02 Aug Leica Summarex 8.5cm f/1.5 – an old dog with new tricks
Source: About Photography - Tom Grill
The Leica Summarex 8.5cm f/1.5 lens was originally designed in 1936 by Max Berek but had a production run from 1943-1960. It is quite rare in that only 4066 silver and 276 black versions were made. The one shown below was manufactured in 1951.
I just sold this lens on eBay and was intrigued by a question the buyer asked me about it. He wanted to know if the lens was up to the resolution status of a modern M10 Leica camera, which is how he planned to use it. My curiosity was piqued so I mounted it on a Nikon Z6 camera and took it outside for a test run. I have to admit to being extremely surprised at the high-quality images delivered by this vintage lens. It was sharp, even when used wide open at f/1.5. But the really pleasant surprise was the unique bokeh effect it displayed when used wide open.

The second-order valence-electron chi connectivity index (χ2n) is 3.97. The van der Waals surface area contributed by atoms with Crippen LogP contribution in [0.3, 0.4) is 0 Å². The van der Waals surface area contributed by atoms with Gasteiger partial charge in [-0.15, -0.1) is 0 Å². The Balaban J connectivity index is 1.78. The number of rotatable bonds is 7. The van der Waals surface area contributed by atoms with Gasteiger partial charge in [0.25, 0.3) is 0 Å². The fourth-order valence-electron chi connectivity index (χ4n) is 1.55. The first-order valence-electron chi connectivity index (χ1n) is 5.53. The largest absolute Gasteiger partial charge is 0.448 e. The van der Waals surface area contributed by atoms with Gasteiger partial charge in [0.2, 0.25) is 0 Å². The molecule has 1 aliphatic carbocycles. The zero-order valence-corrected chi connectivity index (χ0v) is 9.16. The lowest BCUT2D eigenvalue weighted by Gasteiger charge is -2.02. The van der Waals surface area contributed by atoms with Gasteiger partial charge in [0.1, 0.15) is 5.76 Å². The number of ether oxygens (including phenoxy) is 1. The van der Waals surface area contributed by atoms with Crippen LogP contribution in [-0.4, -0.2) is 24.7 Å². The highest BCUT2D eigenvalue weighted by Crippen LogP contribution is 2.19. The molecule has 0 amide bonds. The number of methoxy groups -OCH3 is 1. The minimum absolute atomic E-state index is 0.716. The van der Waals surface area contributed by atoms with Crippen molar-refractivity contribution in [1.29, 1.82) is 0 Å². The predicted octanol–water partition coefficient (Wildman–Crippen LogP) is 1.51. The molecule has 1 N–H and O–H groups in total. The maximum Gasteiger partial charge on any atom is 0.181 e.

The lens mount is solid metal and quite heavy with its 5 groups of 7 elements. The controls take a bit of getting used to because of the way the barrel turns as you focus it.
The optical design is made up of one major hunk of glass!
You will need two adapters to mount the screw-mount Summarex lens onto a Nikon Z-camera. On the left is the Fotasy Leica-to-Nikon-Z adapter, and on the right is a Leica screw mount to Leica M bayonet mount. This Fotasy Leica-to-Nikon mount only accepts a
Leica Summarex 8.5cm f/1.5 - an old dog with new tricks posted on About Photography - Tom Grill on .
Read the full article on About Photography - Tom GrillHome